A library of this type needs a good piano, and I’m pleased to report Keyscape has one in its locker: a Yamaha C7 grand, built for the concert stage and flagship of the company’s Conservatory Concert Collection range. This seven-and-a-half-foot beauty is my preferred choice for acoustic piano sessions, both for its hallmark clarity of attack and for its tonal consistency from instrument to instrument. This piano’s sound defaults to open and fairly bright, with 21 patches covering a range of styles from straight, dry studio presentations to lush cinematic washes. Use the ‘Softest’ patch for sensitive ballads, or load the hard-as-nails ‘Unreal Smash’ for melodramatic, crashing, heavy-rock bass accents. A highly effective EQ section is available for further tweaking. Those who prefer a more ambient ‘classical’ piano sound may not appreciate the close miking, but I find it ideal for all manner of productions. Whatever your taste, this is unarguably a handsome-sounding, characterful, versatile, ultra-dynamic and playable piano of the highest quality.
For occasions that demand a less formal piano sound, you could give Keyscape’s Wing Upright Piano a whirl. Considering its age, this 116-year-old instrument has a surprisingly full and sustaining tone and it sounds remarkably tender when played quietly, though the lyricism is compromised by some tappy-sounding high notes. A honky-tonk patch with controllable detuning makes a lovely, autoharp-like timbre, and the colourful, cleverly programmed ‘Octave Stereo’ and ‘Sixties Mute’ patches are great timbres for left-field soundtracks.
The honky-tonk effect intensifies with the bright, jangly metallic attack of the Wing Tack Piano. The effect is usually created by inserting brass tacks in the striking surface of the hammers, but in this instance it’s achieved by the less damaging technique of suspending small metal rings between the hammers and the strings. Media composers will have fun with the ‘Slow Tremolo’ and ‘Desolate Tremolo’ patches, the latter a spook-tacular, haunted-house ‘piano in the attack’ noise with Eastern European cimbalom-like overtones.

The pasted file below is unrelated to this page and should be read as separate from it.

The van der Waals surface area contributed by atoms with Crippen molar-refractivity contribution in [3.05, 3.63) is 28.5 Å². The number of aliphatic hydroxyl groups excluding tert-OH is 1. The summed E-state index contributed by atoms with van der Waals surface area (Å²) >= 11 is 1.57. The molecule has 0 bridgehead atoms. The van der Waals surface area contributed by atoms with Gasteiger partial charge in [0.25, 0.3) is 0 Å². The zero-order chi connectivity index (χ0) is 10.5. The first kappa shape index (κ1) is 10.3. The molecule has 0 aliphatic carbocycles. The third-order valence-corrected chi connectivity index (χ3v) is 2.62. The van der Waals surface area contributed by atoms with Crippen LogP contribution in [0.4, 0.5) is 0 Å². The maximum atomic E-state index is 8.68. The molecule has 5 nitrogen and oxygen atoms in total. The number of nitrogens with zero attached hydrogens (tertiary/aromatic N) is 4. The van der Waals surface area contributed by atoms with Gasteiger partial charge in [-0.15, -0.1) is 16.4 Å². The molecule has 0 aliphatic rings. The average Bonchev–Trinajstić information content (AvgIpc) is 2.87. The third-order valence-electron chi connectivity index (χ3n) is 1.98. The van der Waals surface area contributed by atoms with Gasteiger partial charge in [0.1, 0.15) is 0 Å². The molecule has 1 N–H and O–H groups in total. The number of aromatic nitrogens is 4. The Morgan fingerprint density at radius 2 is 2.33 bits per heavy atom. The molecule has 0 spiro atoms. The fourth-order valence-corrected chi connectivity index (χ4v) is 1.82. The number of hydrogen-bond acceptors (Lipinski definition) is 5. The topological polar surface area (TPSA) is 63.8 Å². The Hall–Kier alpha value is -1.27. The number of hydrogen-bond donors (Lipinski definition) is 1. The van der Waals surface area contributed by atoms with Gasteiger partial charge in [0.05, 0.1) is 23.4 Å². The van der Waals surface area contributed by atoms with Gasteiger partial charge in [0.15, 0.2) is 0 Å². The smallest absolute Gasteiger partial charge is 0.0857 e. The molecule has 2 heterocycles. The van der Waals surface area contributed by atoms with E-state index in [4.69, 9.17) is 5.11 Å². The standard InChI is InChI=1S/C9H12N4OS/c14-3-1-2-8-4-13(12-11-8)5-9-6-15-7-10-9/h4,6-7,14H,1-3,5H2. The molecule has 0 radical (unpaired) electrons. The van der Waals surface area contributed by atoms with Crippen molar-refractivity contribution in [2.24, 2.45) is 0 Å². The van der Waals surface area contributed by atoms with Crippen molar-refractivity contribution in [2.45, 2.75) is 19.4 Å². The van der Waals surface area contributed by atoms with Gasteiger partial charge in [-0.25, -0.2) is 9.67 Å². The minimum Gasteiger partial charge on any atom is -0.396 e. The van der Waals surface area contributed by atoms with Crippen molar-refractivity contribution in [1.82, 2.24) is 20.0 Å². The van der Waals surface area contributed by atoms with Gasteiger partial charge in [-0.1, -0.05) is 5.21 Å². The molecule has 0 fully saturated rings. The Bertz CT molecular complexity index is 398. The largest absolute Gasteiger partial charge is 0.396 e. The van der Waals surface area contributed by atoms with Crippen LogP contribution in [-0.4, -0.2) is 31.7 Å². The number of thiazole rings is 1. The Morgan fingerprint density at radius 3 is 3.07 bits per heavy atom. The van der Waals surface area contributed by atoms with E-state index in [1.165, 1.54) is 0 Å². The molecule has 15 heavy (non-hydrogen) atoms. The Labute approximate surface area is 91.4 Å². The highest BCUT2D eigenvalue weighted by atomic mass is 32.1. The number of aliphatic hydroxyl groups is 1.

Returning to more familiar and earthly territory, the Yamaha CP-70 Electric Grand is another 1970s classic. Though I played this instrument on stage in the 1980s, it never stole my heart, but there are some (among them Peter Gabriel, Tim Rice-Oxley of Keane and King Crimson’s Jakko Jakszyk) who love it. Whatever your view, it does have a unique and utterly distinctive sound which is reproduced here in admirable clarity. Keyscape’s excellent sampled effort is the tonally brightest I’ve heard, and packs a great set of transformative echo and chorus effects.
In addition to covering the Rhodes/Wurli/Clavinet vintage-keys extended family in depth, Keyscape has a great line in historic acoustic keyboards, some of which have never appeared in sampled form before. You’ll know the celeste from Tchaikovsky’s ‘The Nutcracker’, and may have heard Jacob Collier playing it to great effect at the August 2016 Quincy Jones Prom. Recorded with close and room mics and via its original 1940s pickup, Keyscape’s specimen sounds absolutely exquisite, its pure, high-pitched bell-like tones enhanced by lush echo and tremolo effects which impart a floating, ethereal vibraphone-like flavour. A standout instrument.
Invented in 1860 and an immediate forerunner to the celeste, the Dulcitone makes its eponymous sweet chiming sound via felt-covered wooden hammers striking a set of tuning forks. A surfeit of annoying keybed thumps can be removed with a low-cut filter, revealing a pretty, celeste-like tone. By the simple expedient of adding masses of long reverb, patches such as ‘Soaked’ highlight the instrument’s atmospheric soundtrack potential.
The Chimeatron, a delightfully mad keyboard from the 1930s, is a miniature electric carillon with key-activated solenoids which cause wood hammers to strike small, amplified bell rods (ah, they don’t make ’em like that any more). Its raw tone is a cross between grandfather-clock chimes and tubular bells. However, the real fun starts with the dreamy tremolo of the so-called ‘Vibraharp’ patches, after which things get completely out of hand with the apocalyptically processed ‘Big Bells’. (Warning — do not play jazz chords with this sound.)